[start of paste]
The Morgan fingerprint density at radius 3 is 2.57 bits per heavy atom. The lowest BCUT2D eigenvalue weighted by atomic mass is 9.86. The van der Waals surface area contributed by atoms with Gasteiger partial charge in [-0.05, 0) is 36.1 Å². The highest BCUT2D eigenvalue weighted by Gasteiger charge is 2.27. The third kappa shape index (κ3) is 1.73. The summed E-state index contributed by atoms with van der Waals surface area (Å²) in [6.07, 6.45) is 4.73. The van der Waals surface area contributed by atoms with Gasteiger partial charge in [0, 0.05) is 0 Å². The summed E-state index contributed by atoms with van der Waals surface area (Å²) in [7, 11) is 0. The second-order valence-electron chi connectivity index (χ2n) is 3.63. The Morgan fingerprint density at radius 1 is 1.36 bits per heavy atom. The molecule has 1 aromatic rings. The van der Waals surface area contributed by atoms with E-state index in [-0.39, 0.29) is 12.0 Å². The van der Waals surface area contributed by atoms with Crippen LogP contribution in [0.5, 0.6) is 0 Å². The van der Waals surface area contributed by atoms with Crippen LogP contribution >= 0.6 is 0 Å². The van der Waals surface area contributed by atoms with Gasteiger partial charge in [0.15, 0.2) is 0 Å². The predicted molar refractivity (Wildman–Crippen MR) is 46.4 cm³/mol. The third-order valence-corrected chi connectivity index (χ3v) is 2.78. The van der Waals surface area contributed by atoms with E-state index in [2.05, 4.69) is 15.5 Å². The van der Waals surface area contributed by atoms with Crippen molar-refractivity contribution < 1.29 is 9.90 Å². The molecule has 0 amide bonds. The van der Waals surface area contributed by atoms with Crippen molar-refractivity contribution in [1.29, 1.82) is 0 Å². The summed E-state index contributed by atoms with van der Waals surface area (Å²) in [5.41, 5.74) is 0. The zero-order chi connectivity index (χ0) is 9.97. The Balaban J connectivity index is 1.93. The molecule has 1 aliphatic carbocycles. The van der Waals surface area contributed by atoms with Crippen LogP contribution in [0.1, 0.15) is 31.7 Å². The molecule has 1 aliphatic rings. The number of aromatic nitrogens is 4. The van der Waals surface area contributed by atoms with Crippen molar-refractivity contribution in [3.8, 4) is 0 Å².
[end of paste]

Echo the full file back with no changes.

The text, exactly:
The Morgan fingerprint density at radius 3 is 2.57 bits per heavy atom. The lowest BCUT2D eigenvalue weighted by atomic mass is 9.86. The van der Waals surface area contributed by atoms with Gasteiger partial charge in [-0.05, 0) is 36.1 Å². The highest BCUT2D eigenvalue weighted by Gasteiger charge is 2.27. The third kappa shape index (κ3) is 1.73. The summed E-state index contributed by atoms with van der Waals surface area (Å²) in [6.07, 6.45) is 4.73. The van der Waals surface area contributed by atoms with Gasteiger partial charge in [0, 0.05) is 0 Å². The summed E-state index contributed by atoms with van der Waals surface area (Å²) in [7, 11) is 0. The second-order valence-electron chi connectivity index (χ2n) is 3.63. The Morgan fingerprint density at radius 1 is 1.36 bits per heavy atom. The molecule has 1 aromatic rings. The van der Waals surface area contributed by atoms with E-state index in [-0.39, 0.29) is 12.0 Å². The van der Waals surface area contributed by atoms with Crippen LogP contribution in [0.5, 0.6) is 0 Å². The van der Waals surface area contributed by atoms with Crippen LogP contribution >= 0.6 is 0 Å². The van der Waals surface area contributed by atoms with Gasteiger partial charge in [0.15, 0.2) is 0 Å². The predicted molar refractivity (Wildman–Crippen MR) is 46.4 cm³/mol. The third-order valence-corrected chi connectivity index (χ3v) is 2.78. The van der Waals surface area contributed by atoms with E-state index in [2.05, 4.69) is 15.5 Å². The van der Waals surface area contributed by atoms with Crippen molar-refractivity contribution < 1.29 is 9.90 Å². The molecule has 0 amide bonds. The van der Waals surface area contributed by atoms with Crippen molar-refractivity contribution in [1.29, 1.82) is 0 Å². The summed E-state index contributed by atoms with van der Waals surface area (Å²) in [5.41, 5.74) is 0. The zero-order chi connectivity index (χ0) is 9.97. The Balaban J connectivity index is 1.93. The molecule has 1 aliphatic carbocycles. The van der Waals surface area contributed by atoms with Crippen LogP contribution in [0.1, 0.15) is 31.7 Å². The molecule has 1 aliphatic rings. The number of aromatic nitrogens is 4. The van der Waals surface area contributed by atoms with Crippen molar-refractivity contribution in [3.8, 4) is 0 Å².